5. If I get pregnant again, I'm planning on burying my child's placenta on my parent's plot of land with a birth tree. That way the child will have always have a connection to the land.

  6. I never thought of doing it this way – this definitely sounds better than having it in a smoothie. Still not sure I could manage it, but I'm glad to know that you've experienced benefits from it.

  7. A placenta smoothie is essentially a meat smoothie. Can you imagine having a pork chop in a smoothie? Ew. If I were to do it I'd take the capsules too – but I don't think it's for me. I will definitly look at the placenta though! Apparently it looks really neat! 🙂

    • Everyone in my birthing class thinks I'm a nutball because more than half my questions are about the placenta. I just think the idea of my body BUILDING an organ, and then getting rid of it when it's done, is so cool! I definitely want to see mine.

      I'd like to have mine encapsulated too, but no one around here does it, and I also don't think I'd be able to take them – I have a hard enough time swallowing my prenatals because they "smell funny."

  8. I am either thinking of eating it or burying it in the garden. I do have access to folks who will encapsulate it in my area and am glad because I would not be able to do smoothies. My midwife wants all her clients to do something with it besides toss it in a garbage, it is to be revered.

  9. My initial reaction to the idea was "EW!!!" but the more I've heard about it and read about it (and the effects it has on the new mom), the more I'm starting to lean toward maybe (*maybe*) considering the idea whenever I have a kid in the next couple years, especially if I can do it in pill form.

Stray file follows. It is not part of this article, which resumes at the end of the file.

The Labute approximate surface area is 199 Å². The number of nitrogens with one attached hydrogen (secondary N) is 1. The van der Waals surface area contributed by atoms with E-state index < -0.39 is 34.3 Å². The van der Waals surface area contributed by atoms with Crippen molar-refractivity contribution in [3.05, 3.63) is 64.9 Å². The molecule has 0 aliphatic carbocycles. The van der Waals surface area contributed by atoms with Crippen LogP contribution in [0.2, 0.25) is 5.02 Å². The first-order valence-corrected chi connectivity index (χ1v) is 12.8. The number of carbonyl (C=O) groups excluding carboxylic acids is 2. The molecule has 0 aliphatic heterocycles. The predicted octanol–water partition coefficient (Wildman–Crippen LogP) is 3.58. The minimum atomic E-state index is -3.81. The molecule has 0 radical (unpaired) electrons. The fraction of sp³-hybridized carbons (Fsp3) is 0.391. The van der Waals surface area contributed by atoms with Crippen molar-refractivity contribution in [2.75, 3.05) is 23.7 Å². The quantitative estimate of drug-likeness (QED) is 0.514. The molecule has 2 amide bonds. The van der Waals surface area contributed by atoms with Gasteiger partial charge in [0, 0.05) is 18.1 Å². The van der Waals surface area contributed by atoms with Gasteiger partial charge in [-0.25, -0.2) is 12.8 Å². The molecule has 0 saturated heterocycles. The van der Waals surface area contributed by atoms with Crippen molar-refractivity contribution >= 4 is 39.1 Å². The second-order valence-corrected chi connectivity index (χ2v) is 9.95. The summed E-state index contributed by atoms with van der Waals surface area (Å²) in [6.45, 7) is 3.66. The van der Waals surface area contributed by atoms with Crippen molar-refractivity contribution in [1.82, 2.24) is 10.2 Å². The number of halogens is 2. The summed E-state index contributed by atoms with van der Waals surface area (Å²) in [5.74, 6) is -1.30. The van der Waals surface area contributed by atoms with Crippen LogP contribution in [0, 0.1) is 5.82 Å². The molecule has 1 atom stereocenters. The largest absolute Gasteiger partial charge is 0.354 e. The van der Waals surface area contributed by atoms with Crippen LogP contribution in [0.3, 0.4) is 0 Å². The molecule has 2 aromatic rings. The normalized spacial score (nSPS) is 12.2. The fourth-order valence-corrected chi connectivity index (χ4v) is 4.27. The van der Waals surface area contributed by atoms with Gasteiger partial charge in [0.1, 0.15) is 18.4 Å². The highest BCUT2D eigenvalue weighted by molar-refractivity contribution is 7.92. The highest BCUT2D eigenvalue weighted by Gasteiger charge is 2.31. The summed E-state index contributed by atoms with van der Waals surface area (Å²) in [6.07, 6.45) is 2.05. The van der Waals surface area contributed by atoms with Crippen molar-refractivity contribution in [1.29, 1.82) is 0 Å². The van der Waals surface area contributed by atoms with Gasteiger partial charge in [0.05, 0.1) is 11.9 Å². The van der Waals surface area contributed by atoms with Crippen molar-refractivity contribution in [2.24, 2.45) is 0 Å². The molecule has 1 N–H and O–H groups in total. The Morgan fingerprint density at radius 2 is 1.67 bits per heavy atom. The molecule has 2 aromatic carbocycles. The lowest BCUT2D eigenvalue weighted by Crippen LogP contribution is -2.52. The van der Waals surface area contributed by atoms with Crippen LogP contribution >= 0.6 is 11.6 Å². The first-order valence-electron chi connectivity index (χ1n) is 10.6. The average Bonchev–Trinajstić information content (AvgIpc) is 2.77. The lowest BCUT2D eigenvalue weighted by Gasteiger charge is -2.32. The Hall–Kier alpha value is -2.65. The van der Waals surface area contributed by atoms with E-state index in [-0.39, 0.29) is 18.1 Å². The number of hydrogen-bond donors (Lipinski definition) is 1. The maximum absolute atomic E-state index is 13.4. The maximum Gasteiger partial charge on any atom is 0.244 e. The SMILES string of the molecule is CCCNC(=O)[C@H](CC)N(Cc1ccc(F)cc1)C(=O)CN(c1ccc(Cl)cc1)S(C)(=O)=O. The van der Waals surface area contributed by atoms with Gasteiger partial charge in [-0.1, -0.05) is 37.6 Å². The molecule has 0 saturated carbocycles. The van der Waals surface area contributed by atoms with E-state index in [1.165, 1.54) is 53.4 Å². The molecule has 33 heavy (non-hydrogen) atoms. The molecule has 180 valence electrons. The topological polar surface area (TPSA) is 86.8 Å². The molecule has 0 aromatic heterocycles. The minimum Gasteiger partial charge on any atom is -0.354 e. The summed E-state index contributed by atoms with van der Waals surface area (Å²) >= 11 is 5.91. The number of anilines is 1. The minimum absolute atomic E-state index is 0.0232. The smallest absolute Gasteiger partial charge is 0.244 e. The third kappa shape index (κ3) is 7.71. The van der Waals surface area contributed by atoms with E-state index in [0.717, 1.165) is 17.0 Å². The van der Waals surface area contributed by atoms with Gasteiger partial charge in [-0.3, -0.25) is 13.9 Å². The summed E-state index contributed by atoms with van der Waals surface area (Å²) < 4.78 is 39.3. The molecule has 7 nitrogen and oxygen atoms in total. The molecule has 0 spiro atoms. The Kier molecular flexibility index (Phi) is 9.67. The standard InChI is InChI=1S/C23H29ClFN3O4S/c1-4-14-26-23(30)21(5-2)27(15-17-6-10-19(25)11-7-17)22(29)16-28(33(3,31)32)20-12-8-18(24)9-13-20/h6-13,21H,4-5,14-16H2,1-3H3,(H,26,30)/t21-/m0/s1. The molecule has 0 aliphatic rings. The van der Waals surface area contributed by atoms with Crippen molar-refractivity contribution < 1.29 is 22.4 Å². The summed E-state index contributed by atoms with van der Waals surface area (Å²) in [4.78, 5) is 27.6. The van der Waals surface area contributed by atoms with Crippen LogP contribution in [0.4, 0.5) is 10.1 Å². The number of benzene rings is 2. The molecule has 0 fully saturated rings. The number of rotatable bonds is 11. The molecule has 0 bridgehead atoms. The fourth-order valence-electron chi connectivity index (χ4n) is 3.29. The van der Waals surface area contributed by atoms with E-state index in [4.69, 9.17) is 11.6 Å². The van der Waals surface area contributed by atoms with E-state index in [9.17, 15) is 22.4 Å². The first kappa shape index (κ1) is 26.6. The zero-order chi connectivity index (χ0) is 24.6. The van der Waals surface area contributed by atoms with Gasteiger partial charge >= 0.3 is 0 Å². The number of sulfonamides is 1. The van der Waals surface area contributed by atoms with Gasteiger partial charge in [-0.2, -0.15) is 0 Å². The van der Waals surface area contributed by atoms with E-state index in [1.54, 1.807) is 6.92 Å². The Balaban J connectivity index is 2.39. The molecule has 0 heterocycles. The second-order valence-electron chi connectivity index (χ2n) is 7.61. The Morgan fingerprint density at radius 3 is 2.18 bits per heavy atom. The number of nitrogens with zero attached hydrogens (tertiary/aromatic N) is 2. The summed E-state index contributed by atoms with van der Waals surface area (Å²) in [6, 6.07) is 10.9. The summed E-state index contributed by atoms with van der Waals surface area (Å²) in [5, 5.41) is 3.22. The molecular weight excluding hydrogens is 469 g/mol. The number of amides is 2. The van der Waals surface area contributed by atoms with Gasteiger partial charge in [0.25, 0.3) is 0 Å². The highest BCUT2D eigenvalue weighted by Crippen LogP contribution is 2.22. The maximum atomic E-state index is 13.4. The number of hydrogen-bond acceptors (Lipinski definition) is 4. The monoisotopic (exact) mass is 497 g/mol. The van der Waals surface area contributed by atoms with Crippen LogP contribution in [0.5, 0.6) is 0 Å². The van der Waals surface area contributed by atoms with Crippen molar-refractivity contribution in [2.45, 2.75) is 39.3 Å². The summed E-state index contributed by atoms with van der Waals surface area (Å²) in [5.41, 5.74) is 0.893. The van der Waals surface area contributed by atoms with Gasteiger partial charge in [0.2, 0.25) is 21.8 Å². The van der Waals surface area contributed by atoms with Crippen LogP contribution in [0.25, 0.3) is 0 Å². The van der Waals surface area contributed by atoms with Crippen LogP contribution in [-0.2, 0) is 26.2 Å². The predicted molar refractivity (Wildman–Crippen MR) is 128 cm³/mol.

10. Is the encapsulating as easy as it seems? Do you just dry it w/ a dehydrator, then blend it to a powder, and then put it into capsules?

    If that's all there is then my husband can do this himself. After I read the article, I told him that I wanted him to do that for me.

  11. I ate my encapsulated placenta. I had no postpartum depression, great milk supply, no hair loss and energy even though i was sleeping like 3 hours a night. . I had a herbalist come to my house and prepare it for me while I was in the hospital so it was ready when I got home. I am saving some in the freezer to take during menopause. I highly recommend it!

  12. My friend asked me to dry her placenta and even paid me for it. I was not even remotely grossed out or thought it was strange…probs 'cause I've worked on farms and been around animals my whole life. She says it worked. I would absolutely do it again.

  13. so at first i was pretty weird-ed out by the whole eating your placenta thing. But baby is due in february and i have my dehydrator and empty capsules (and a friend to help) all set up to go! i'm so intrigued and can't wait! let just hope the husband doesn't totally freak out when he see's my placenta drying in the kitchen.

  14. My mom says she ate the one from my birth, but I think she had a friend cook it with onions or something (I will have to ask her again). I could probably have her do the dry & encapsulate method for me easily enough as she not only will support me in this but has the skills to figure out how to do this.

  15. Thank you for posting frankly about the things you do in your life to make post-birthing times easier on your body. It does give me a lot to think about; none of the women or family members in my life have ever spoken about anything like this. Do you know if having a water birth affects being able to keep the placenta (or is it just being washed!)? And what type of dehydrator (oven, stand-alone, etc) would be best? We considered buying one for regular foods, so if we could get one that works for this too it would be great…

  16. IMO the best route is with a food dehydrator. You can plug it in outside if possible, because youre going to want to, it will stink up the house. I dont know about a waterbirth though, better ask a midwife!